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In the breastfeeding world, we are seeing more and more babies with tethered oral tissue. Tethered oral tissue, or TOT, is when the tissue associated with the lip, tongue or cheeks is short and/or thick, resulting in limited movement. Unfortunately, it is somewhat of a taboo topic. Some practitioners go so far as to call it a fad, without fully immersing themselves into all the recent data that show how our babies’ mouths are changing. Research is also consistently showing that, when necessary, tie release extends the duration of breastfeeding. As a breastfeeding support person, I cannot tell you how many times I have seen a breastfeeding dyad continue to struggle because they were told the baby did not have a tongue tie. After a proper assessment by a TOT specialist, there was in fact tethered tissue restricting the baby’s latch mechanics. 

When determining if your baby is struggling due to TOT I recommend you see a lip and tongue tie specialist for assessment (someone who is a highly educated professional, and has done additional training specifically in the assessment and identification of lip, tongue or buccal ties). This professional will not only assess your baby’s oral function, but will also explain how this restriction can impact other areas of baby’s life (sleep, speech, crawling), and can discuss the pros and cons of different release procedures. 

Identification of tethered tissue is just one step in helping you and your little one find solid footing for breastfeeding. I believe a multi-practitioner approach is best. Who should be on your team of practitioners?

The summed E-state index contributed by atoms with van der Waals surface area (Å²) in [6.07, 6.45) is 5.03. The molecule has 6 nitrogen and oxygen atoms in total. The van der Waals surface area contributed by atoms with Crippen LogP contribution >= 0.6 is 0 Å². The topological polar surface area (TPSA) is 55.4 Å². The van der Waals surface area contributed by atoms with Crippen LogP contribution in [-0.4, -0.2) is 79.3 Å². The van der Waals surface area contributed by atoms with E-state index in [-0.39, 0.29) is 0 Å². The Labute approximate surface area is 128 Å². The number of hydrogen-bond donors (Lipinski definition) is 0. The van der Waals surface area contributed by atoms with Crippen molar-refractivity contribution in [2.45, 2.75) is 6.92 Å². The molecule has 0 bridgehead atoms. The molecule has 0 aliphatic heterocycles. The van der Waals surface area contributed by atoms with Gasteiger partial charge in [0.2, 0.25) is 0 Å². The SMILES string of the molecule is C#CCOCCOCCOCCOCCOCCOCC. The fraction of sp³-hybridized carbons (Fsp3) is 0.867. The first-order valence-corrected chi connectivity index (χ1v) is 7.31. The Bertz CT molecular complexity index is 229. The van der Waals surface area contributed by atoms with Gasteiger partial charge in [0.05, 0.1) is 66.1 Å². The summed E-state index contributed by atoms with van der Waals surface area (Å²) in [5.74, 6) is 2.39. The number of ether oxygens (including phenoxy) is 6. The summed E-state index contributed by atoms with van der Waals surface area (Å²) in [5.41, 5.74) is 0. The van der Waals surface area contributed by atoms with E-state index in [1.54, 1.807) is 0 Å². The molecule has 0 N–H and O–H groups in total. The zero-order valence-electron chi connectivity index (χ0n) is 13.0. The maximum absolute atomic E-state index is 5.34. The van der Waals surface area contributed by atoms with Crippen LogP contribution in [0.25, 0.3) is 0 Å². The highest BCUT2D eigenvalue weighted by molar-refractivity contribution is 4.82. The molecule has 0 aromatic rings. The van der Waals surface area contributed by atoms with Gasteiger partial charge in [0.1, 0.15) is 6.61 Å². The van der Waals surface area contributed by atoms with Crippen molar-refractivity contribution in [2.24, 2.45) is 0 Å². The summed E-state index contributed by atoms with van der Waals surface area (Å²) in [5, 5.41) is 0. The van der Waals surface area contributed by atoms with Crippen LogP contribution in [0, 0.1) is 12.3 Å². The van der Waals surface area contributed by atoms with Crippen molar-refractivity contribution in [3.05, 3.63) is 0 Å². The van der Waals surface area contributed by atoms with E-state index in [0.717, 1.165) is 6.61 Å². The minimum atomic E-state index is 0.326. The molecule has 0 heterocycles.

*Lip and Tongue Tie Specialist or Consultant (also referred to as a TOT Specialist)

*Breastfeeding Support specialist, who is well-versed with TOT

*Body-work for baby (Paediatric Physiotherapist, Massage Therapist, Chiropractor or Osteopath, who is well-versed with TOT)

Seeing a breastfeeding support person BEFORE the revision is important to optimize latching technique as well as latching mechanics. The follow up 3-5 days AFTER revision is to ensure that we are helping retrain how baby latches, moves their tongue and transfers milk. A body-work practitioner can help identify areas of tightness or restriction in how your baby is moving. This whole body approach looks at how the restrictions of tissue movement in one area can have a ripple effect to the rest of the body.

Do you have questions about breastfeeding, or curious to learn more about lip, tongue or buccal ties? I would love to chat with you!

Rebecca Robertson. BA, Doula, Breastfeeding Counsellor, Childbirth Educator at Compass Rose Wellness Centre started her path to perinatal support at the Canadian College of Naturopathic Medicine. There, she learned how passionate she was about supporting families as they grow. She also studied breastfeeding support at the International Breastfeeding Centre and has attended two different doula training courses. She continues to learn every day.


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